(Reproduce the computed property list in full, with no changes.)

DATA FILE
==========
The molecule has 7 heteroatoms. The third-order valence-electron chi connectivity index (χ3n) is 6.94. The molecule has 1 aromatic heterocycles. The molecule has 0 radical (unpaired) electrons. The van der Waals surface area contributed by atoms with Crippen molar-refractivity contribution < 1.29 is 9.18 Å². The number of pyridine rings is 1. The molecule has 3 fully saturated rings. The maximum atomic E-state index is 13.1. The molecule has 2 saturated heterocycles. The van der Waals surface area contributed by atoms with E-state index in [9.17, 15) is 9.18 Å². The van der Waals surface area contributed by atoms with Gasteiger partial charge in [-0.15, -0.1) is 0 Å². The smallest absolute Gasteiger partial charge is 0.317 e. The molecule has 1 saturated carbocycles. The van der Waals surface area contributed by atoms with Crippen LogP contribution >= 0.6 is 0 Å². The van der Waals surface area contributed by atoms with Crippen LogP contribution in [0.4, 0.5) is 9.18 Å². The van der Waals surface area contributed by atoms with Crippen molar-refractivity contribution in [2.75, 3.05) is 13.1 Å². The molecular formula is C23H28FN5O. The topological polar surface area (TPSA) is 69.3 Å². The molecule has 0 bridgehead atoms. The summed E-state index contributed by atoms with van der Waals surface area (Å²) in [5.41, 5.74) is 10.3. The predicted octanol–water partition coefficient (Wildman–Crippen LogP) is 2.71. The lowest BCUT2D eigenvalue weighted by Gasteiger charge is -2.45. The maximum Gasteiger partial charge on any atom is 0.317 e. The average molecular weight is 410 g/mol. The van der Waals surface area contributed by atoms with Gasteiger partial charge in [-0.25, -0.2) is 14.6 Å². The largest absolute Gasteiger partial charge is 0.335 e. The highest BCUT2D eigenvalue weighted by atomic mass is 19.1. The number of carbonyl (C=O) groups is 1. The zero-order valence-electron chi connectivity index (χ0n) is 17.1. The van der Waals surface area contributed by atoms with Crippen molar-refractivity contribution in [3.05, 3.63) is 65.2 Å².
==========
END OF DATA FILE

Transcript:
The molecule has 7 heteroatoms. The third-order valence-electron chi connectivity index (χ3n) is 6.94. The molecule has 1 aromatic heterocycles. The molecule has 0 radical (unpaired) electrons. The van der Waals surface area contributed by atoms with Crippen molar-refractivity contribution < 1.29 is 9.18 Å². The number of pyridine rings is 1. The molecule has 3 fully saturated rings. The maximum atomic E-state index is 13.1. The molecule has 2 saturated heterocycles. The van der Waals surface area contributed by atoms with E-state index in [9.17, 15) is 9.18 Å². The van der Waals surface area contributed by atoms with Gasteiger partial charge in [-0.15, -0.1) is 0 Å². The smallest absolute Gasteiger partial charge is 0.317 e. The molecule has 1 saturated carbocycles. The van der Waals surface area contributed by atoms with Crippen LogP contribution >= 0.6 is 0 Å². The van der Waals surface area contributed by atoms with Crippen LogP contribution in [0.4, 0.5) is 9.18 Å². The van der Waals surface area contributed by atoms with Crippen molar-refractivity contribution in [2.75, 3.05) is 13.1 Å². The molecular formula is C23H28FN5O. The topological polar surface area (TPSA) is 69.3 Å². The molecule has 0 bridgehead atoms. The summed E-state index contributed by atoms with van der Waals surface area (Å²) in [5.41, 5.74) is 10.3. The predicted octanol–water partition coefficient (Wildman–Crippen LogP) is 2.71. The lowest BCUT2D eigenvalue weighted by Gasteiger charge is -2.45. The maximum Gasteiger partial charge on any atom is 0.317 e. The average molecular weight is 410 g/mol. The van der Waals surface area contributed by atoms with Gasteiger partial charge in [-0.25, -0.2) is 14.6 Å². The largest absolute Gasteiger partial charge is 0.335 e. The highest BCUT2D eigenvalue weighted by atomic mass is 19.1. The number of carbonyl (C=O) groups is 1. The zero-order valence-electron chi connectivity index (χ0n) is 17.1. The van der Waals surface area contributed by atoms with Crippen molar-refractivity contribution in [3.05, 3.63) is 65.2 Å².